Variations

For variations regarding this motor, please see the EMD E8s page. The variations concern only appearance, modifications, and adaptations for different model locomotives. The basic motor is the same throughout.

Disassembly

All this is best done with the aid of a magnifier or even a microscope.

Before disassembly, I connect the motor to power to note if, or how, it runs so I will have clues as to what to look for when it is apart. No current draw indicates one or more open windings (or missing brushes!). High current draw indicates shorted windings or brush material between the commutator segments. If the motor appears to want to run, but is stuck, it indicates that one or more commutator segments has/have come loose and is/are hitting a brush or brushes or the ring magnet is so badly swollen that the armature has become immovable within it. If there is mechanical noise, it indicates that the armature is rubbing on something like the ring magnet or the brush holders are rubbing on the inner side of the commutator form flanges.

The first step  (after the motor has been removed from the locomotive, of course) is to remove the brush holders, brushes and springs. The holder with the ground contact should always be installed on the side of the motor with the "vee" shaped motor cap slot (see below). I use a small pair of needle nose pliers to grip the head of the holder and kind of twist it out. Sometimes the brushes will stay in the motor as the holders are pulled out. Either tap them out of the motor or extract them with tweezers, depending on whether or not they are stuck from goo. Be careful, of course, as these tiny parts (especially the springs) can go flying off into the nether world, never to be seen again!

Next, merely pull off the motor cap which is a press-fit into the can. The motor can has two slots into which the cap fits. One of these has a flat lower edge and the other has a "vee" shaped lower edge. These are mainly to get the motor oriented correctly for proper rotation direction with a given polarity. If you want the cap reinstalled the same way when you reassemble the motor, note which side the "Rivarossi" logo (on the cap top) is on relative to the two slots in the can. I always keep the two slots to my right and left while I have the motor disassembled (vee shaped to my right) and note whether the logo is originally toward me or away from me. As you remove the cap, note whether the thrust washer (or washers) stay on the motor shaft or in the cap. This is important as it is very easy to overlook and lose them. Remove any washers from either the cap or shaft and put them in a safe place and note how many there are.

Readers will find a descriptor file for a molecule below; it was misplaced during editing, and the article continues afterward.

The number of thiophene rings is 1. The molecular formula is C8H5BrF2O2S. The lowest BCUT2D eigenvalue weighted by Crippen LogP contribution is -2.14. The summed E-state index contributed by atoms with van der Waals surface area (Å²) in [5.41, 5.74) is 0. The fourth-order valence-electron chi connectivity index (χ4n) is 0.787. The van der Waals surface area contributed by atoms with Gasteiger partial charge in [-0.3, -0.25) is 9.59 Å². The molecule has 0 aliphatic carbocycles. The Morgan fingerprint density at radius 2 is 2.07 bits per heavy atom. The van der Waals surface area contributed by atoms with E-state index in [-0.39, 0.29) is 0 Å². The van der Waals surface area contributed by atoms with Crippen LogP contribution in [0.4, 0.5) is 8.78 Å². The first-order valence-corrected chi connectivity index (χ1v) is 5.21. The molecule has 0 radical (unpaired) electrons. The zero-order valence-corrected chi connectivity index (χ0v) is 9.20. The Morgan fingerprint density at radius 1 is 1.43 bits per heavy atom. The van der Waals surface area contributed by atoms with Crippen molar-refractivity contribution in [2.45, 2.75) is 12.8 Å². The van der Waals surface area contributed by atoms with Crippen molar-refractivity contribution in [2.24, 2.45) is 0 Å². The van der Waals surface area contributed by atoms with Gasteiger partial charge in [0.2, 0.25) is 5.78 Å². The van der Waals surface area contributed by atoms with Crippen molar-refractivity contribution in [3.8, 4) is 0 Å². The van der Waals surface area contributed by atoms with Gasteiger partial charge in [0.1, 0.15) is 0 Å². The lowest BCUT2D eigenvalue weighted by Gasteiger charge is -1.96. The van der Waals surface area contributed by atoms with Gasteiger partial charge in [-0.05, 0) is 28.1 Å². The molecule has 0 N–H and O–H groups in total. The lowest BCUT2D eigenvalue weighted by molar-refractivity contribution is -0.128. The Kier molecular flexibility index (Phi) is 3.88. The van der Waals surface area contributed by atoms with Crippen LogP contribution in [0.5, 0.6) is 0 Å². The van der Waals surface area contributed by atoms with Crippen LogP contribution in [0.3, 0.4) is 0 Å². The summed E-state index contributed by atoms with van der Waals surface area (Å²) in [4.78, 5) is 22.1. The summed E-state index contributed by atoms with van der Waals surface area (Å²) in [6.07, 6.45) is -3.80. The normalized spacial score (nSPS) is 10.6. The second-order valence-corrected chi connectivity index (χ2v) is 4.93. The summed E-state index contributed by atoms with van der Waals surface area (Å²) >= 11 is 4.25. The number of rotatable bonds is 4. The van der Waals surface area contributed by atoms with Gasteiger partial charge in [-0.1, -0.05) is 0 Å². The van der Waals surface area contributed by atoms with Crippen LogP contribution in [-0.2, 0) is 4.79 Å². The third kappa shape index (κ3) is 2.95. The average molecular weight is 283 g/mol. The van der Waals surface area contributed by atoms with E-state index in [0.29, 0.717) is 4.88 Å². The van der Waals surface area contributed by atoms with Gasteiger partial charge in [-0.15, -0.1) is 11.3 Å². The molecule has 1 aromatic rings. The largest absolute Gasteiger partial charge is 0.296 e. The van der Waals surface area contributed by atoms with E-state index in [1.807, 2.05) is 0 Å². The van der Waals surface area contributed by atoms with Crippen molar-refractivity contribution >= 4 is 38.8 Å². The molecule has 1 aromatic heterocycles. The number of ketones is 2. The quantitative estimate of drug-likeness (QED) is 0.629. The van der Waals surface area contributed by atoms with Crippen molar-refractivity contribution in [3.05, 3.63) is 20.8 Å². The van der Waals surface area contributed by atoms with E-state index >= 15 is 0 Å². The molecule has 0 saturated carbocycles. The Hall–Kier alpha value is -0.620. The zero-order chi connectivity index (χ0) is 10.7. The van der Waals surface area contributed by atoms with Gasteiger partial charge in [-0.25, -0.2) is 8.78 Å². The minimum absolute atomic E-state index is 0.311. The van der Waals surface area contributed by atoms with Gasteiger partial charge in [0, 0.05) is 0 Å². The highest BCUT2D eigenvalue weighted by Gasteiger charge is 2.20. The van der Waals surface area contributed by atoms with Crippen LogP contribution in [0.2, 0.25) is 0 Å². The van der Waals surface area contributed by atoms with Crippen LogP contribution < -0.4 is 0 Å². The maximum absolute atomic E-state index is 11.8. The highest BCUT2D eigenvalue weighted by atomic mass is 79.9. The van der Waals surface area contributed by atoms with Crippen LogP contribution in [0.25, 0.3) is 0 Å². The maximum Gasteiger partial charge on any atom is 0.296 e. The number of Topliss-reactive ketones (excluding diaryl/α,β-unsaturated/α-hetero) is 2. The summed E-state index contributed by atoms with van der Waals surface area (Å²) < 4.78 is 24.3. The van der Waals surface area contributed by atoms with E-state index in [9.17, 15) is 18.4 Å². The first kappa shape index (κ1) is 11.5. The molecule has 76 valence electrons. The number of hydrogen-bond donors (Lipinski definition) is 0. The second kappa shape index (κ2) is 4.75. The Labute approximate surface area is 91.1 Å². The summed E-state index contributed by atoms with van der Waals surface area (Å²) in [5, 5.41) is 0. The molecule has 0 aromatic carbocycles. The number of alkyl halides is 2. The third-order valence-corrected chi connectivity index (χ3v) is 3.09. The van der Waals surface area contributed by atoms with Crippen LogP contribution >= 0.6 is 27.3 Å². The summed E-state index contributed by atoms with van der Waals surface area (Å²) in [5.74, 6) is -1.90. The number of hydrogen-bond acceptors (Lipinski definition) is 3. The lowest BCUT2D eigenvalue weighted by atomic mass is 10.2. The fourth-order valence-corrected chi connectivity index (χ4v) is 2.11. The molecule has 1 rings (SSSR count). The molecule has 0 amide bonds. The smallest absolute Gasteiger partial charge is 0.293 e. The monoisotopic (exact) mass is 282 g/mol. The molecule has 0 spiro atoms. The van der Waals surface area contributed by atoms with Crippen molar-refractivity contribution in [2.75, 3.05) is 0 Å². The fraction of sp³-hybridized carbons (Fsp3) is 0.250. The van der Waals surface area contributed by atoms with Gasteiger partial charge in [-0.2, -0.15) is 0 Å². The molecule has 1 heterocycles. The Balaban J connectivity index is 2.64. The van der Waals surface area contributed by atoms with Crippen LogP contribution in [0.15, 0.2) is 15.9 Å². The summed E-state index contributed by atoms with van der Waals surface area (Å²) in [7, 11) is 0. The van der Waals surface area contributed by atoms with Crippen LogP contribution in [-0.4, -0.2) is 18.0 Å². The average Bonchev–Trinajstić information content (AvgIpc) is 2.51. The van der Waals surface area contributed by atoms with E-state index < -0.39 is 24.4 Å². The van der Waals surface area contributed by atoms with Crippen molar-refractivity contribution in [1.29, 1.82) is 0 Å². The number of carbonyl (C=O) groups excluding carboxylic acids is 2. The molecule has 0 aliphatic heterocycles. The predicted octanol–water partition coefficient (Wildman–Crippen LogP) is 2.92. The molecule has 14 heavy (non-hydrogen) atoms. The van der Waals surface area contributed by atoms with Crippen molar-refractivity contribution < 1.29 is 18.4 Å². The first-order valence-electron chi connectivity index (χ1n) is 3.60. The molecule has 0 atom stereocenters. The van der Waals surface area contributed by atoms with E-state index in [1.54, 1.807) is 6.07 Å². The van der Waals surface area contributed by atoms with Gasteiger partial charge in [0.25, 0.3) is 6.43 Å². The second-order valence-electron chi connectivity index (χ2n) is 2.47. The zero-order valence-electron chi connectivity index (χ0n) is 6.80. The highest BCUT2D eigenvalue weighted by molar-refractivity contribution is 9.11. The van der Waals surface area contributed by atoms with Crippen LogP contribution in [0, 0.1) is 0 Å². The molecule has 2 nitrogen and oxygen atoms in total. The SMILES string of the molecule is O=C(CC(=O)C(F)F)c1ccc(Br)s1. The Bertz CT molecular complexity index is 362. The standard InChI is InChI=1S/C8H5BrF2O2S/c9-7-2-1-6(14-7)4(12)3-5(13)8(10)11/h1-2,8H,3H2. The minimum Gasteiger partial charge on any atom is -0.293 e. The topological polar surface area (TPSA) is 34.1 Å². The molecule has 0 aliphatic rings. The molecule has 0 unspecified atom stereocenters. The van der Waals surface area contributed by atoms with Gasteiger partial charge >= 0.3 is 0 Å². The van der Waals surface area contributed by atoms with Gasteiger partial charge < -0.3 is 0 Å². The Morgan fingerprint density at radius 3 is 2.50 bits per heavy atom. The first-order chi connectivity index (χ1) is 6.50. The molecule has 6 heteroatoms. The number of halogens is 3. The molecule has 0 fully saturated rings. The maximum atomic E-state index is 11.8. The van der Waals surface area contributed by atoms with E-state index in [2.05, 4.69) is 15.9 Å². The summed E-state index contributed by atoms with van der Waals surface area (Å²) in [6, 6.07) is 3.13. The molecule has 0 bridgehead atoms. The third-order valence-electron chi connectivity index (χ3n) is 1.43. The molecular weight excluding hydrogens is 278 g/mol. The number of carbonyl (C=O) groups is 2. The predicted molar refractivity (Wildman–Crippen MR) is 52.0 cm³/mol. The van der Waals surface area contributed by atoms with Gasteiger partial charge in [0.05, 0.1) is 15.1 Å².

Further disassembly depends on the application for which the motor is used. The Pacific and Mikado motors need only to have the plastic coupling pulled off of the shaft to remove the armature. The E8, C-Liner, 0-8-0, and 0-4-0 motors need to have the worms pulled off which is not as easy. I don't remove the armatures in these motors unless I absolutely have to. The 0-8-0 and 0-4-0 worms can be removed with an appropriate gear puller but the E8 and C-liner are different because the worm has a closed end so there is nothing for a gear puller shaft to push against. The method I use is to pry the worm off with two screwdrivers between the worm and either side of the motor can. Some of the worms are real bearcats to get off so when doing this, the other end of the shaft should be clamped in a vise or vise-grips so the shaft is not pulled through the armature instead of the worm coming off. Don't worry about squishing or otherwise damaging the shaft. They are really tough. I don't like doing it this way because sometimes the worm gets a little marred (although this can be touched up with a file and crocus cloth). Anybody know of a puller that would work for this? If the worm is a tough one to get off, I ream it out a little bit before reinstalling it so it will be easier to get off if there is a next time.

There is no worry about magnet strength being reduced when the armature is removed from these motors. When the armature is pulled out, however, look again for thrust washers, either on the shaft or remaining in the can on the bushing or stuck to the ring magnet. Again, note how many there are and don't lose them.

Refurbishing

If all the parts appear to be in good condition, restoring good operation is mostly cleaning and relubing. These motors have a tendency to get a lot of brush debris build-up because of their enclosed nature. I have also seen a lot of gooey gunk build-up from previous owners' overzealousness in lubricating them. To clean this stuff from the armature (especially the commutator) and cap, I first use a toothbrush and a judicious amount of mineral spirits (use a light touch, of course). This is followed by a wash in isopropyl alcohol to remove the mineral spirits. Pay particular attention to getting all the material out from between the commutator segments. This can be a cause of high current draw because it makes a short circuit between the segments. After the armature appears clean, I force dry it using a small air compressor. This gets any remaining liquid out from crevices.

After cleaning, inspect the armature for detached winding connections to the commutator and to determine the condition of the commutator itself. The form should be intact, still round, and the segments clean. A small amount of brush material remaining on the segments themselves won't hurt anything but a severe build-up will require removal by crocus cloth followed by another cleaning.